-It's a thin enough ink that it flows through the pen without gunking it up too much
-You're able to buy the HUGE bottles of it and keep your pens topped off for months, if not years.
-It's a decent ink that you know what's in it.

-It probably does cause more maintenance for a pen that already requires quite a bit of maintenance. I think these things have become a little more finicky since using Higgins in them, and I've noticed times where they'll vomit ink in their caps or all over the tip.
-Unless you have an eyedropper or even better, a pipette, it can become a REAL hassle to fill them.
-It doesn't nearly have the same line variance as a nib pen, or even better, a brush.
-It's a decent ink. It's not the best ink I've had (I actually prefer Bombay Ink,) so you have to take into account all the qualities that comes with a decent quality ink.

That third Con is a big thing This is another thing I wanted to mention about tech pens, that could either be a pro or con depending on how you look at it: All the pens are fixed width. Microns at least actually have some flexibility to them, albeit very small amount of flex. The way Rapidographs are designed, they can't take advantage of a felt nib for that flex. It's cold, unbending metal. The plus side is that you're inking a lot of technical things, say buildings, machinery, or vehicles, you have an unyielding line that can offer a smooth, mechanical look to them. The downside? If you ink anything else with them, you get a smooth, mechanical look that's hard to shake. Not only that, but if you want to really take advantage of inking theory such as line weights, you need to buy several of these pens. I think now is the time I should mention one of these fellas runs about $25. Yep. Just one.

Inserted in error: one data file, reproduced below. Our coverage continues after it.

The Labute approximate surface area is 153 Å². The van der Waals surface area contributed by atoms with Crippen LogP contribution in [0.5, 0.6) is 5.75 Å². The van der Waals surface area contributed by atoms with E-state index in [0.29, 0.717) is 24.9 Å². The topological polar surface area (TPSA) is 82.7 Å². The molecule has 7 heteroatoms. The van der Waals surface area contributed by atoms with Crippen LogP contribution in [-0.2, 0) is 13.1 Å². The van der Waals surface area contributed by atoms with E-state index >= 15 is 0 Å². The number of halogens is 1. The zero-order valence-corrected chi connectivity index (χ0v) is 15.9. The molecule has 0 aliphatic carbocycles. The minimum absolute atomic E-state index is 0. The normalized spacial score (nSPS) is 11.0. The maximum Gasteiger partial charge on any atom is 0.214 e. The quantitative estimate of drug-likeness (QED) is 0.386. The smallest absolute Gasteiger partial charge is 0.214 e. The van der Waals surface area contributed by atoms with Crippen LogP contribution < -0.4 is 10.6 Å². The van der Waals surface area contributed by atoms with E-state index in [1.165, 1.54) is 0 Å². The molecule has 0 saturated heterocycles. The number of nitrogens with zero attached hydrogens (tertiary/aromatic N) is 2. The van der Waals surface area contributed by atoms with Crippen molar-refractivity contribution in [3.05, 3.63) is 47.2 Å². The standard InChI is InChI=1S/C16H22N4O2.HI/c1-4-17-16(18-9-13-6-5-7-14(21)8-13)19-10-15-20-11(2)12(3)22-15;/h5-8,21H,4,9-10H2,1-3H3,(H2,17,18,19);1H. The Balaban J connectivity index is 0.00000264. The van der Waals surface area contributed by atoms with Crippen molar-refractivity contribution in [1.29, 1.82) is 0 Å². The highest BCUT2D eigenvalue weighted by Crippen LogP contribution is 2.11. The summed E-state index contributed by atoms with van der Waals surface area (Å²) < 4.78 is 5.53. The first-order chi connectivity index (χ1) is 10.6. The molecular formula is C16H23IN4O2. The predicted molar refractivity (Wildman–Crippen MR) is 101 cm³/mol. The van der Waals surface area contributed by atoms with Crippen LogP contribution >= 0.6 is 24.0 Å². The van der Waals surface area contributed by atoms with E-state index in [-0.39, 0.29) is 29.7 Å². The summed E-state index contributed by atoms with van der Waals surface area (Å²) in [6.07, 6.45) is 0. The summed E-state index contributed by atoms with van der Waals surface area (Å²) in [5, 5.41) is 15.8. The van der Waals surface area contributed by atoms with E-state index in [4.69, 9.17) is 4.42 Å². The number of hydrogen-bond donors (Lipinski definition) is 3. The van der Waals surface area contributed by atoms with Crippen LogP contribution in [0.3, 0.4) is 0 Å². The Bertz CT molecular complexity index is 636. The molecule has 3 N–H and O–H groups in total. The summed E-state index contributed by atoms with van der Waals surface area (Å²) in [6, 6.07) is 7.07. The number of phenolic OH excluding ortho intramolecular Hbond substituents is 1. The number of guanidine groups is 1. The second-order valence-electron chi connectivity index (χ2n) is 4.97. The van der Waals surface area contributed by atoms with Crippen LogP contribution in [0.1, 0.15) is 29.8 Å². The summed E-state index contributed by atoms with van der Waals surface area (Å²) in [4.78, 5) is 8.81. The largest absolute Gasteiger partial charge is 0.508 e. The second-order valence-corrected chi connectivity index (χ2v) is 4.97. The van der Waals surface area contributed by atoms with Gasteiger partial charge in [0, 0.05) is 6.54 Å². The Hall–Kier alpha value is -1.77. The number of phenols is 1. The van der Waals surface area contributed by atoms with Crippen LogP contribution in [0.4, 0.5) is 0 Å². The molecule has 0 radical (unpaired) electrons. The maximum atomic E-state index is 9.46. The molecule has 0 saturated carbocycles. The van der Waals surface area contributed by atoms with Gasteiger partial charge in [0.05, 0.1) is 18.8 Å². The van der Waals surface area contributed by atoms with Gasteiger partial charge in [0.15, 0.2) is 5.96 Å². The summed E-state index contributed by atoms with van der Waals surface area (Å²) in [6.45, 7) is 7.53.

To fill blacks, I've ditched using a regular brush to using a Niji waterbrush filled with Higgins ink, something that I learned from James Gurney (though he uses it for far better endeavours.) It saves time going to and from the well, and if you don't have a crappy enough brush for black fill-in or you can't fit your wide brush into the ink well, these'll do nicely, and cost about as much as a cheap brush. They have nylon fibers for the bristles instead of felt, so you'll actually be able to do some brush effects with them (go on, try it!) I ought to note that I haven't gotten a rich, even black from them yet, it comes out more as a really dark grey. It might be the paper I'm using to ink, which is some leftover Blueline paper (something that doesn't seem to suck up ink well at all.) So once I run through that and switch over to decent paper, this may not be the case anymore.

Anyway, at this stage there's two big goals: Determining my spot blacks to make compositional elements work better, and to refine my linework once again and add all the necessary details.

There are not many people in the world of comics that I think can pull off good artwork without spot blacks (Cheeks immediately springs to mind as being one of the top guys who can do such a thing.) I can tell you right now, good spot blacks on a page can make a page. A good rule of thumb that one of my professors use to tell us was "It needs to look good as lineart. If it doesn't look good as lineart, or even worse, it reproduces terribly, you're artwork isn't doing its job." If you shy away from spot blacks, I urge you to reconsider. They don't have to be used as shadows, and infact, you shouldn't think of them that way. I should probably give another post solely on this.